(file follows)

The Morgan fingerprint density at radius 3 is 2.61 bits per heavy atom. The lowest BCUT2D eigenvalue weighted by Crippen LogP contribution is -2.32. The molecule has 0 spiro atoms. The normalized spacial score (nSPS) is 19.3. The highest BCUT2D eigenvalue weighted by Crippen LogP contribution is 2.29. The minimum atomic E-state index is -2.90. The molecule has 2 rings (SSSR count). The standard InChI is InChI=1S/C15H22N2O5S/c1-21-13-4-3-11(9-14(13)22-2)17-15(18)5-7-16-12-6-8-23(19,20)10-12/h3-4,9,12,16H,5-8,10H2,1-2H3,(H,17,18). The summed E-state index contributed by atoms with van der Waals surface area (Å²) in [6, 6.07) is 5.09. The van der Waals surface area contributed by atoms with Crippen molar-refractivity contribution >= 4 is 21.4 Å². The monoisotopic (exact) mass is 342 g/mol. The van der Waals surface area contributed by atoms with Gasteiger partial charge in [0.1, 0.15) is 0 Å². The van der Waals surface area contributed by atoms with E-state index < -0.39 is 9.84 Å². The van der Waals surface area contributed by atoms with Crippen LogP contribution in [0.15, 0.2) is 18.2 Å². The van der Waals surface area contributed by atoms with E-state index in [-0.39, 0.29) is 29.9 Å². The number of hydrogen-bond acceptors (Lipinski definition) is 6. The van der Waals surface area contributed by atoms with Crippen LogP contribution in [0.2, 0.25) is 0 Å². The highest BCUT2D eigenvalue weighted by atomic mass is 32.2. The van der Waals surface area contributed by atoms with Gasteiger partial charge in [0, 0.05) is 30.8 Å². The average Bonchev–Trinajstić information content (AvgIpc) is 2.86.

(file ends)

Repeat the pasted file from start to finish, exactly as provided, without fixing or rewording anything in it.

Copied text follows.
The Morgan fingerprint density at radius 3 is 2.61 bits per heavy atom. The lowest BCUT2D eigenvalue weighted by Crippen LogP contribution is -2.32. The molecule has 0 spiro atoms. The normalized spacial score (nSPS) is 19.3. The highest BCUT2D eigenvalue weighted by Crippen LogP contribution is 2.29. The minimum atomic E-state index is -2.90. The molecule has 2 rings (SSSR count). The standard InChI is InChI=1S/C15H22N2O5S/c1-21-13-4-3-11(9-14(13)22-2)17-15(18)5-7-16-12-6-8-23(19,20)10-12/h3-4,9,12,16H,5-8,10H2,1-2H3,(H,17,18). The summed E-state index contributed by atoms with van der Waals surface area (Å²) in [6, 6.07) is 5.09. The van der Waals surface area contributed by atoms with Crippen molar-refractivity contribution >= 4 is 21.4 Å². The monoisotopic (exact) mass is 342 g/mol. The van der Waals surface area contributed by atoms with Gasteiger partial charge in [0.1, 0.15) is 0 Å². The van der Waals surface area contributed by atoms with E-state index < -0.39 is 9.84 Å². The van der Waals surface area contributed by atoms with Crippen LogP contribution in [0.15, 0.2) is 18.2 Å². The van der Waals surface area contributed by atoms with E-state index in [-0.39, 0.29) is 29.9 Å². The number of hydrogen-bond acceptors (Lipinski definition) is 6. The van der Waals surface area contributed by atoms with Crippen LogP contribution in [0.2, 0.25) is 0 Å². The highest BCUT2D eigenvalue weighted by atomic mass is 32.2. The van der Waals surface area contributed by atoms with Gasteiger partial charge in [0, 0.05) is 30.8 Å². The average Bonchev–Trinajstić information content (AvgIpc) is 2.86.